An Interview with Japanese Founder & Designer, Yukiko Yamamoto of 紅小梅 (べにこうめ)・京都 (きょうと).
A stunning, fashionable, light-hearted, and fun woman, Yukiko Yamamoto happily shared her personal trajectory. Now at the age of 67, she runs a design studio for kimono accessories called 紅小梅 (べにこうめ)・京都 (きょうと) in Kyoto and Shanghai with 4 full-time employees. Yukiko creates custom-made and personalized goods for her customers based on their wishes.
Fundamentally optimistic and warm, you would never guess that Yukiko has overcome betrayal and embezzlement of a former employee, surmounted huge piles of debt, and been the target of constant gossip. But she has!
Yukiko’s Astute Advice
Yukiko has the following words of wisdom for those who want to start their own business in Japan. But honestly, these pieces of advice are practical for all Japanese people, regardless of what they want to accomplish in life.
1. Follow Your Own Path
In a highly homogenous and group-oriented culture, following your own desired path is actually incredibly challenging. But Yukiko did it, and so can you.
She specifically said, “自分の道に行きなさい!” Or, go your own path. That way you will live life with no regrets. And you will be the creator, director, writer, and actor of your own drama.
2. There is Absolutely Nothing You Can’t Do!
When you utter the words, “I can’t,” or “I don’t,” you are already making a negative cause or setting your life in a direction of not being able to do X.
In Buddhism, I’ve learned that every thought, word, and action is a cause. A cause can be in the spectrum of positive and negative. But in order to accomplish a goal, you should align all thoughts, words, and actions towards successfully fulfilling that goal. That way, every fiber of your being will be moving towards a positive direction.
Accordingly, Yukiko’s resiliency is due to her mentality of “やってやれないことはない,” or there is absolutely nothing you cannot do. In other words, you can do absolutely anything you set your mind too.
Discovering Her Calling
Up until she was 30, Yukiko was in a completely different field. When she moved to Kyoto from Kyushu, she applied for a job thinking it was a coordinator-type of role. Instead, it turned into a 4-hour interview. Obviously, they loved her.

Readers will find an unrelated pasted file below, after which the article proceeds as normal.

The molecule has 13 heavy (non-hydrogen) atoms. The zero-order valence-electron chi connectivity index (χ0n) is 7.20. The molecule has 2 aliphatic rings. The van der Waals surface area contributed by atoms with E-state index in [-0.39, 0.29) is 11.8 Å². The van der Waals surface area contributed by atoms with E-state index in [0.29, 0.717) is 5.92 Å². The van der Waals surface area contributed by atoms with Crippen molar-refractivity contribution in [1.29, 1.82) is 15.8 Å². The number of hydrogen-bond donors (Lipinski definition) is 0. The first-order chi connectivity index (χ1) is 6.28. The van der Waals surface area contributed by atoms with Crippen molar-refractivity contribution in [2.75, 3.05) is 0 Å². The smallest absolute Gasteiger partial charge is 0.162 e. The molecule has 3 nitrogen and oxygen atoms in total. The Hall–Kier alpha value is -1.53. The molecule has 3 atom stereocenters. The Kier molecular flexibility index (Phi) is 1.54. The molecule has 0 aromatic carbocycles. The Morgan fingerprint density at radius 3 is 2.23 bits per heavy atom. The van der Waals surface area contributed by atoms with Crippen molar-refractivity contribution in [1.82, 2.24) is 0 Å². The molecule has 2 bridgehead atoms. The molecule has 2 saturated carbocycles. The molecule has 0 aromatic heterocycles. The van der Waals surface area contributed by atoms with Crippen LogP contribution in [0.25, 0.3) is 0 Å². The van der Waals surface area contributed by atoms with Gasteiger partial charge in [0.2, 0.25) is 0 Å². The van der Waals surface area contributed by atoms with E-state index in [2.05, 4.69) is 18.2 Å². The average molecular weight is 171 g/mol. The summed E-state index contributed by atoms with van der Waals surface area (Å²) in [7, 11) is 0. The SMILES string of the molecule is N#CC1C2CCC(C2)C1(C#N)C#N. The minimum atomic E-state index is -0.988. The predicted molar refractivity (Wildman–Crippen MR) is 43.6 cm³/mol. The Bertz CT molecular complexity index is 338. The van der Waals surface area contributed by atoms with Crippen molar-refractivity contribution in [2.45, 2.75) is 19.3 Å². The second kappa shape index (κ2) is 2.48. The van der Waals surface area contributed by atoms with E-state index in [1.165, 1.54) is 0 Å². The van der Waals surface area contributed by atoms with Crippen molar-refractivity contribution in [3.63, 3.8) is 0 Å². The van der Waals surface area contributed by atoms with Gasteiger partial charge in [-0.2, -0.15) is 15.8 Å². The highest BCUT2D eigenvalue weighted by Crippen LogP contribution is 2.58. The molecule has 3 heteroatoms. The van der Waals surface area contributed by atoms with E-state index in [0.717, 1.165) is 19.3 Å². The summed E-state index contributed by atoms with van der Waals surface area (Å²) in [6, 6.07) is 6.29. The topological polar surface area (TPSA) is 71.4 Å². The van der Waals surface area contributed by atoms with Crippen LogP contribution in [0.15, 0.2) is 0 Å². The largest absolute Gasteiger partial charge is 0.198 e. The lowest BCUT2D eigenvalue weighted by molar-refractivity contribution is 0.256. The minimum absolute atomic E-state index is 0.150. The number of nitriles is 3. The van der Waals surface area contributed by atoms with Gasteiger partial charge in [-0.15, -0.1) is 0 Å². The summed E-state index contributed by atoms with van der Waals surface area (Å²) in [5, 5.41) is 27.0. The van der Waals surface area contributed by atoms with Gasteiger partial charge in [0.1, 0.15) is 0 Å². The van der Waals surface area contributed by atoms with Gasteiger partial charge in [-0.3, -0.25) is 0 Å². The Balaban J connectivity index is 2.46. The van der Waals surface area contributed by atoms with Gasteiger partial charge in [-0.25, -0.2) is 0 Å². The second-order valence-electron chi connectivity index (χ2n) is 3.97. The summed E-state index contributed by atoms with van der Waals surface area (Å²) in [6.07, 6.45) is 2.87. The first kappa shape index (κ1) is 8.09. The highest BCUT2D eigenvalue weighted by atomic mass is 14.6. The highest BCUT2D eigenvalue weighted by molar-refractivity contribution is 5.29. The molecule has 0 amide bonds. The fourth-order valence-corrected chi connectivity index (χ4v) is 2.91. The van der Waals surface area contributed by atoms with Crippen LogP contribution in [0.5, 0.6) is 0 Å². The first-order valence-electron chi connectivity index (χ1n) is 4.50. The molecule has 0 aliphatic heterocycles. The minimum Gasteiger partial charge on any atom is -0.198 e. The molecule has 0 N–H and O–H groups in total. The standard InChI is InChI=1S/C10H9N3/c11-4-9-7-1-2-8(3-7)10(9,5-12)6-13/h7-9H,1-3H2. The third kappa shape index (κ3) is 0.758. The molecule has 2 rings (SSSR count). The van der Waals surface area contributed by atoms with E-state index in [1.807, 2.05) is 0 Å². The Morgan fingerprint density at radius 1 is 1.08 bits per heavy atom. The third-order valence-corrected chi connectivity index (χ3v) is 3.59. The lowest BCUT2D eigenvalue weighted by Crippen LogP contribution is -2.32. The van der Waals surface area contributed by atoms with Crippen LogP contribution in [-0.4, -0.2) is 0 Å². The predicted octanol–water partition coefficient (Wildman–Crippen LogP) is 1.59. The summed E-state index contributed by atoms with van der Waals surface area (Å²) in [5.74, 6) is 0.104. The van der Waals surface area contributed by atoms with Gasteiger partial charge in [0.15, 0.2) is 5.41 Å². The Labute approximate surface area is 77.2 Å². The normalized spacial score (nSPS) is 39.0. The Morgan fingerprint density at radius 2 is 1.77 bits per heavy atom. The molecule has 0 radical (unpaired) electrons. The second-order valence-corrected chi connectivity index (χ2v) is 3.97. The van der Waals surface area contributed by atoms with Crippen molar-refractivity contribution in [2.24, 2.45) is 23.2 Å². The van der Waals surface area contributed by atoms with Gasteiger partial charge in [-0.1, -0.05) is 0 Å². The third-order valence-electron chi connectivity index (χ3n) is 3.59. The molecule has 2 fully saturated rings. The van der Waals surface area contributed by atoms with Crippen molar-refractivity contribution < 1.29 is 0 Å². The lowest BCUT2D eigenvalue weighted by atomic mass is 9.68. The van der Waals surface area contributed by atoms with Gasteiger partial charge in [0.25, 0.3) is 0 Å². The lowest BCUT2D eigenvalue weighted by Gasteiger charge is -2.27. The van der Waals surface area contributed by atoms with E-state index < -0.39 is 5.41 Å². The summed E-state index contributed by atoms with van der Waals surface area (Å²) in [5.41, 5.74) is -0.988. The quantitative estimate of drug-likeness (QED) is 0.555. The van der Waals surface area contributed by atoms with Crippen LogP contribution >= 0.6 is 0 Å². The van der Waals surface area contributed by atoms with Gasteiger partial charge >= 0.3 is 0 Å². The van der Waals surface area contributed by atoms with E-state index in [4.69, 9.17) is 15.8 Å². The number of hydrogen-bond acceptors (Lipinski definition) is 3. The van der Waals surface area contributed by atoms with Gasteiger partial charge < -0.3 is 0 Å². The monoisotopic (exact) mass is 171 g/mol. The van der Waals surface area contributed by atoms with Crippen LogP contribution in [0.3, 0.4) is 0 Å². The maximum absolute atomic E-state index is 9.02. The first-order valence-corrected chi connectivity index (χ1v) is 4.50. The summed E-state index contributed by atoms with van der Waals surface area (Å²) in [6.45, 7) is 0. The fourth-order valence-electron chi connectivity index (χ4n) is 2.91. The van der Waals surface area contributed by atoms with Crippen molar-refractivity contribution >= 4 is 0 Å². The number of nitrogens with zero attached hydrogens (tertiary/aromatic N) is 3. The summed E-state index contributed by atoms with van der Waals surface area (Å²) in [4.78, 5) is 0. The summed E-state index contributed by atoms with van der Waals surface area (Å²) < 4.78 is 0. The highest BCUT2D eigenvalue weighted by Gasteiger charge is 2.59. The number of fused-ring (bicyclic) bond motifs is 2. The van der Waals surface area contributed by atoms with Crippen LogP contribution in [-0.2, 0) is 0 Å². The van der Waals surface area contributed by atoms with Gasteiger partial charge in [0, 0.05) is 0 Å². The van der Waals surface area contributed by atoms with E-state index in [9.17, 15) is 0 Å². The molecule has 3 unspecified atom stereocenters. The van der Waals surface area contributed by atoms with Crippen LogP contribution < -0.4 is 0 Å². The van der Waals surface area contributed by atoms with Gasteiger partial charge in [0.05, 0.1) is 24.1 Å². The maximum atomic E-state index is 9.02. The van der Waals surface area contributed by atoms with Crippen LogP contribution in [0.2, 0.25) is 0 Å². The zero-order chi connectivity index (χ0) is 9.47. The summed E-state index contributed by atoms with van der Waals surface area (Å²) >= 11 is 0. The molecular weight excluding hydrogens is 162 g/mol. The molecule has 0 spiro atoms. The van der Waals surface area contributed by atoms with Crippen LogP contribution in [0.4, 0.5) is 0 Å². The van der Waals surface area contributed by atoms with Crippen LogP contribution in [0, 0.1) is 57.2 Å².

But she politely declined, saying that she had never done a designer-type of role. And the interviewer replied, “一度やってみたら ?” Or, “What if you take a chance and try?”
And that’s how she began her career as a designer.
This small company created kimono accessories and had a factory in China. By working hard, Yukiko quickly became an invaluable asset. She learned a little Chinese, sharpened her designer skills, and became good friends with the customers.
When she was around the age of 40, the owner started to mentally deteriorate, and the company soon fell apart. However, the customers still had a strong demand for the products, and Yukiko had established a fantastic relationship with them.
With 2 other men, Yukiko started a new company at the age of 42. Although the business was going strong, one of the men decided to embezzle the company and quickly fled afterwards. Now, she was personally responsible and liable for the company’s debt.
Plus, still unmarried and living a life of a single woman, she was often the target of gossip. But when I said that must have been so difficult, she laughed heartily and retorted:
“Everyone used to ask me why I was laughing so much with so much personal debt? You’ve just got to do what you’ve just got to do.” Put simply, “仕方がないから、やっていくしかない!”
Then she relayed a story about her father, who also happened to run a small company in Miyazaki, Kyushu. He always used to say,
“As a business owner, you are like a duck in a pond. You are all smiles above water, but your feet are tirelessly working underneath.”
With this mentality, Yukiko always maintained a positive, optimistic, cheerful front. After all, who would want to be in business with someone who is clearly unhappy? And no matter what anyone else said, Yukiko fundamentally knew that she was pleasing her customers and enjoying the life of a designer.
Plus, she also transformed the company to have only direct relationships with customers. Instead of having a middleman or selling to department stores that markup the product by 150-200%, Yukiko works directly with the customer to ensure that she is creating a product that they truly love. And this makes her truly happy.
Spending two weeks every month in Shanghai to manufacture the products, she returns to Japan to visit customers and maintain a strong relationship. By creating products that both she and her customers desire, Yukiko is creating what she adores, or “自分が好きなことをしているだけ.”
So it’s no longer a job for her; rather, it’s her passion!